"Deck, save me!" came in faint tones from Dorcas. "Oh, save me!"

    "I will!" was the reply. And Deck increased his speed, bounding over the meadow trenches with an agility that would have done credit to a trained athlete. He had barely gained the lawn when Dorcas broke from Gaffy Denny's grasp and fled down the porch steps toward him. At the same time Hope appeared, followed by Mrs. Lyon and several guerillas who had been in the act of transferring the lady prisoners from one room of the mansion to the other.

    The sight of his mother pursued by these ruffians excited Deck to the highest degree, and without a thought of the danger he continued on his course until within a hundred feet of the porch. Then he fired at Gaffy Denny and saw the guerilla clap his left hand over his right shoulder, showing that he had been struck. Denny had scarcely made the movement when Levi Bedford fired and the temporary leader of the guerillas pitched headlong on the grass, not to rise again.

    The fall of Denny caused the men behind him to pause, and as they stood on the porch Artie opened on them and another fellow was slightly wounded. Then came half a dozen gun and pistol reports, and Deck felt himself hit across the left side of the neck. The bullet left nothing more than an ugly scratch, from which the blood flowed freely.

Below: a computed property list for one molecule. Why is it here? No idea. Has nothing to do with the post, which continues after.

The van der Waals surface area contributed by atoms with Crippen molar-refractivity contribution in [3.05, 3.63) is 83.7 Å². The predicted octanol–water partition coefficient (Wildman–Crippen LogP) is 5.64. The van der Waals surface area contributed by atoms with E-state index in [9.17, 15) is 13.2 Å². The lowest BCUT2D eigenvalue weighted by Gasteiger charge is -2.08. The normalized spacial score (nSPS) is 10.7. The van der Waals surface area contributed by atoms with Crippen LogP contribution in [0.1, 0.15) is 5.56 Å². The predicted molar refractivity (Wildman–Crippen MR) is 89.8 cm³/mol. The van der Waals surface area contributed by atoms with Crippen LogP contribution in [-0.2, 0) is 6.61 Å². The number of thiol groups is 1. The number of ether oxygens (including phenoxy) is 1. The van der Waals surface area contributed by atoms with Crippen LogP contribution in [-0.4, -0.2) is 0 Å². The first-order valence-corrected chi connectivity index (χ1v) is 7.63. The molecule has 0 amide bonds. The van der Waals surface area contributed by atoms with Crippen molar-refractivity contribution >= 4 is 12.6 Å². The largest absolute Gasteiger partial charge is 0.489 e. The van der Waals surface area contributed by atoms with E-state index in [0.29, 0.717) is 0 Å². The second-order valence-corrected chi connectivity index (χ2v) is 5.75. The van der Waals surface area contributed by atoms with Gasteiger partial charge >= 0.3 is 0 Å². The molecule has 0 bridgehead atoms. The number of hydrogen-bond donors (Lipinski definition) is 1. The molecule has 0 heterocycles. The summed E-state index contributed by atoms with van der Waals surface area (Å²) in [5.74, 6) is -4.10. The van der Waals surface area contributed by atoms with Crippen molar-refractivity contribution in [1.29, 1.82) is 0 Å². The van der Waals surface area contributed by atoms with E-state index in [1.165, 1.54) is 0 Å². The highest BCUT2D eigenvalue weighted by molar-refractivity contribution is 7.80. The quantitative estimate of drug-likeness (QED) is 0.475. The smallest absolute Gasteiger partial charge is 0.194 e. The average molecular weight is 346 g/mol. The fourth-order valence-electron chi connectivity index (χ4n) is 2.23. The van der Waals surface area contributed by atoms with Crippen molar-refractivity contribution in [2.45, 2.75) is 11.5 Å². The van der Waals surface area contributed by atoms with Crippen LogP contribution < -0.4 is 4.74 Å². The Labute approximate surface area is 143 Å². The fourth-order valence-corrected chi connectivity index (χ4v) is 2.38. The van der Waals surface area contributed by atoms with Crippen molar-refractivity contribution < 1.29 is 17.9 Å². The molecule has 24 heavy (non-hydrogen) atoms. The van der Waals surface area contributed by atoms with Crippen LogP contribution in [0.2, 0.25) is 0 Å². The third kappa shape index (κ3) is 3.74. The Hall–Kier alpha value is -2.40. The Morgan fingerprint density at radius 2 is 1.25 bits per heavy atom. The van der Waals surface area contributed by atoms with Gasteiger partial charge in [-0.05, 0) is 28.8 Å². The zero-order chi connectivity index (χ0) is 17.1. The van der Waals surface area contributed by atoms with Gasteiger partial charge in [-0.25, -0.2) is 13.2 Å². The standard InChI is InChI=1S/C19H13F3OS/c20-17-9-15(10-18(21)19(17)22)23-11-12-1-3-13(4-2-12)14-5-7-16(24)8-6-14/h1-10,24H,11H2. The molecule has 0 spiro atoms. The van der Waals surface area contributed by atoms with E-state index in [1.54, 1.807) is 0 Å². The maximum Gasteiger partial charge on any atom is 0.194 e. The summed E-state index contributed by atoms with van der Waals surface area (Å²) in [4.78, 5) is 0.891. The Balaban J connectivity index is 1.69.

But now the prisoners from the mansion had come up to their would-be rescuers, and catching sight of the blood, Hope fainted in Artie's arms. Mrs. Lyon staggered toward Deck, while Levi caught Dorcas by the hand.

    "My son, you are wounded," gasped the mother. "Oh, what shall we do?"

    "It's not much, mother," answered Deck. "Come, give me your arm and we'll get back to the fort," and catching hold of his parent he urged her in the direction of the meadow. At the same time Artie caught up Hope and followed, with Levi and Dorcas by his side.

    The overseer was the only man of the party who was not handicapped, for the major did not dare let go of his mother for fear she would sink down. Levi turned quickly, and as the men on the porch prepared to fire, pulled trigger twice, wounding one additional guerilla.

    But now came a volley from the mansion windows, and the overseer was struck in the arm. A second volley was about to follow, when a yell arose from the meadow and the slaves under Clinker came on, shooting as well as they could on the run. The windows of the mansion, now wide open, received considerable attention, and two guerillas were noted to fall back with yells of either fright or pain.

    Deck got one more chance to fire, and then had to turn all of his attention to his mother, who was so out of breath she could no longer move. "My brave boy, save yourself!" she gasped. "Save yourself! And save Hope and Dorcas!"